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Nifurtimox Pregnancy and Breastfeeding Warnings

Nifurtimox is also known as: Lampit

Medically reviewed by Drugs.com. Last updated on Dec 1, 2020.

Nifurtimox Pregnancy Warnings

This drug should not be used during pregnancy unless the benefit outweighs the risk to the fetus.

US FDA pregnancy category: Not assigned.

Risk summary: Based on animal studies, this drug may cause fetal harm when used during pregnancy; insufficient data available on use of this drug in pregnant women to inform a drug-related risk.

Comments:
-Maternal and/or embryo/fetal risk due to the mother's underlying condition should be considered.
-A pregnancy exposure registry is available.
-If this drug is used during pregnancy, or if the patient becomes pregnant while taking this drug, the patient should be apprised of the potential harm to the fetus.
-Pregnancy testing should be performed in patients of childbearing potential before starting this drug.
-Since this drug may cause fetal harm when used during pregnancy, patients of childbearing potential should be advised to use effective contraception during therapy and for 6 months after the last dose.
-Due to the potential for genotoxicity, male patients with female partners of childbearing potential should use condoms during therapy and for 3 months after the last dose.
-Local protocol should be consulted regarding contraception timing.

Animal studies have revealed evidence of fetal harm and impaired male fertility. After oral administration to pregnant mice, rats, and rabbits during organogenesis, this drug was associated with reduced fetal body weights in mice, reduced maternal and fetal body weights in rats, and abortions, reduced maternal weight gain, and reduced numbers of live fetuses in rabbits at doses about equal to the maximum recommended human dose (MRHD) (based on surface area comparison) in rodents and 2 times the MRHD (based on surface area comparison) in rabbits; incidence of fetal skeletal malformation (fusion of caudal vertebral bodies) increased in rabbits at doses about 0.2 times the MRHD. In rats, 5% to 20% of male offspring in all the treatment groups for this drug showed slightly small testes. Based on findings in rodents, this drug may impair fertility in males of reproductive potential; effects on fertility were not reversible in 75% of the animals at 11 weeks after dosing. This drug passes the placental barrier. There are no controlled data in human pregnancy.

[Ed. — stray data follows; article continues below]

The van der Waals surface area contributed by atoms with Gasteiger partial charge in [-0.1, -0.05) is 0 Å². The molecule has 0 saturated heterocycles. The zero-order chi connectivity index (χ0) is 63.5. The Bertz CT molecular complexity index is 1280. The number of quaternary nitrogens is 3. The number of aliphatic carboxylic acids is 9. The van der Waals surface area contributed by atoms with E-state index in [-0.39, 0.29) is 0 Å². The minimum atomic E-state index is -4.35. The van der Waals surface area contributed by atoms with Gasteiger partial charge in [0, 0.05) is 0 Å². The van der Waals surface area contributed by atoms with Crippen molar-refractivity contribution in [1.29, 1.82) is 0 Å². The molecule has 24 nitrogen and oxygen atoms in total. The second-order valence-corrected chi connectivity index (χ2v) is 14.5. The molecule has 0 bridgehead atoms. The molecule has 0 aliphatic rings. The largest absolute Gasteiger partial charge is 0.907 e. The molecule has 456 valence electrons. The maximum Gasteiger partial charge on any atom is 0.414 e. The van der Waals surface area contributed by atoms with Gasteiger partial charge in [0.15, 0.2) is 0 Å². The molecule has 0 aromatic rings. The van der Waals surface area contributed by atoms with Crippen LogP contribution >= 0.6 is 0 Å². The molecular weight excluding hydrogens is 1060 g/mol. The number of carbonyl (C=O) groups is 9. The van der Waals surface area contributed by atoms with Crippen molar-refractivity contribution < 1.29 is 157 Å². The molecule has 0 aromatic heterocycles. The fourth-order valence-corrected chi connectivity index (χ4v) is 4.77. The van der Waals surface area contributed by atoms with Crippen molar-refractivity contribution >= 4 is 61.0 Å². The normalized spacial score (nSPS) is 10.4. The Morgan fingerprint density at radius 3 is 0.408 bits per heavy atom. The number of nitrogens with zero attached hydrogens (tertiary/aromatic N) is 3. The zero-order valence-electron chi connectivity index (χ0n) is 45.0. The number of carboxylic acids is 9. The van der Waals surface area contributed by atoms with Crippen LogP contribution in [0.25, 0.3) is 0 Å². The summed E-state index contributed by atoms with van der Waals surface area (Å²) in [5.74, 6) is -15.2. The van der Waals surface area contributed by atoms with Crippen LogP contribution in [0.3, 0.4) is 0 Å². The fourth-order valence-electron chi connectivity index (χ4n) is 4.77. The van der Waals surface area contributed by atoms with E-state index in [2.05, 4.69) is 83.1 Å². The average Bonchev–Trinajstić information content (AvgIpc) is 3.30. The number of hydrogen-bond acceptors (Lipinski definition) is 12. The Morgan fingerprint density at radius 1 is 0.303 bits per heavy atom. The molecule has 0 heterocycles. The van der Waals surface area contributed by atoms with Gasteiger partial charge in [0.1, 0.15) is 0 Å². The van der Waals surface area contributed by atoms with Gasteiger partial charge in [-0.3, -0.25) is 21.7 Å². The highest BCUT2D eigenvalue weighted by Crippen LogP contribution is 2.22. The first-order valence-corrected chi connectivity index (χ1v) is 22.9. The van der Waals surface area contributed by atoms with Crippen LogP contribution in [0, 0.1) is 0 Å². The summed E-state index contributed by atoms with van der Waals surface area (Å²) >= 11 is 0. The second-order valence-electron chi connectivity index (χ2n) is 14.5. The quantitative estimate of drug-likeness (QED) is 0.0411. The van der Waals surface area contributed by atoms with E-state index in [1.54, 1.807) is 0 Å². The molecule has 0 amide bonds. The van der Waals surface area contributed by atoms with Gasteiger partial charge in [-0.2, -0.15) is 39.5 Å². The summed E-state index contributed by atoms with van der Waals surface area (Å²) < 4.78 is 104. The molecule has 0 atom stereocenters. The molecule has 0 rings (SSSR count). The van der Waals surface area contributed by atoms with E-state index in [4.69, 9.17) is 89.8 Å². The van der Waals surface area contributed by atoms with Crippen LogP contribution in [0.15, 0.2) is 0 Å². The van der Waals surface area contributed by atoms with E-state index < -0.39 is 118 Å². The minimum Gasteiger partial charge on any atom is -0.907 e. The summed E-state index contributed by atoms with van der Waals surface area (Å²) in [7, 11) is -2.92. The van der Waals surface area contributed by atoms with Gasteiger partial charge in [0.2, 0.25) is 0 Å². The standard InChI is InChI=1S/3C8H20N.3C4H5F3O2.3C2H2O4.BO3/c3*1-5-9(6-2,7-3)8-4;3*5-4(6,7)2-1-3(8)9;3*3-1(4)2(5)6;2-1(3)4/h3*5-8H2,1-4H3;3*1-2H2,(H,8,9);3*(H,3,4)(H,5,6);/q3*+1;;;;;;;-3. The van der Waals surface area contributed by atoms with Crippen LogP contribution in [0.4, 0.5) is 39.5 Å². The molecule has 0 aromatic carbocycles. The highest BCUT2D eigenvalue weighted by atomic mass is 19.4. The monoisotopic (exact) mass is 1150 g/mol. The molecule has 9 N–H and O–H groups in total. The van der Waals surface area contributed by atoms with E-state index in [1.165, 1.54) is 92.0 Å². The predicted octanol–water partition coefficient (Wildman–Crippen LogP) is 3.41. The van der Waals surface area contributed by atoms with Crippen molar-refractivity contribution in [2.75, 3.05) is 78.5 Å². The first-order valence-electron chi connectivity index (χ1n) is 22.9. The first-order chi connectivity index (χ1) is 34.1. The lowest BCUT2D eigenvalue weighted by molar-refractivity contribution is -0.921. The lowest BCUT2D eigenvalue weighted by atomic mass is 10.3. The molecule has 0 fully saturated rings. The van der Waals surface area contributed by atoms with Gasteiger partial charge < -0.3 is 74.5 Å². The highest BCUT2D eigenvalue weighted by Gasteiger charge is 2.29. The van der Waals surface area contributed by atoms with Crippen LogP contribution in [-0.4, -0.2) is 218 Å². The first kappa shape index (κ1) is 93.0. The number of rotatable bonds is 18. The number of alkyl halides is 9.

Published data from case-control and observational studies on chronic Chagas disease during pregnancy showed inconsistent results. Some studies had increased risk of pregnancy loss, prematurity, and neonatal mortality in pregnant women with chronic Chagas disease; however, these outcomes were not observed in other studies. In general, chronic Chagas disease is not immediately life-threatening. Because pregnancy results were inconsistent, treatment of chronic Chagas disease during pregnancy is not recommended due to risk of embryofetal toxicity from this drug.

Acute symptomatic Chagas disease is rare in pregnant women, but symptoms may be serious or life-threatening. If a pregnant woman presents with acute symptomatic Chagas disease, the risks/benefits of treatment with this drug to the mother and fetus should be assessed on an individual basis.

There is a pregnancy safety study for this drug. If this drug is used during pregnancy, or if the patient becomes pregnant while taking or within 6 months after the last dose of this drug, healthcare providers should report nifurtimox exposure by calling 1-888-842-2937.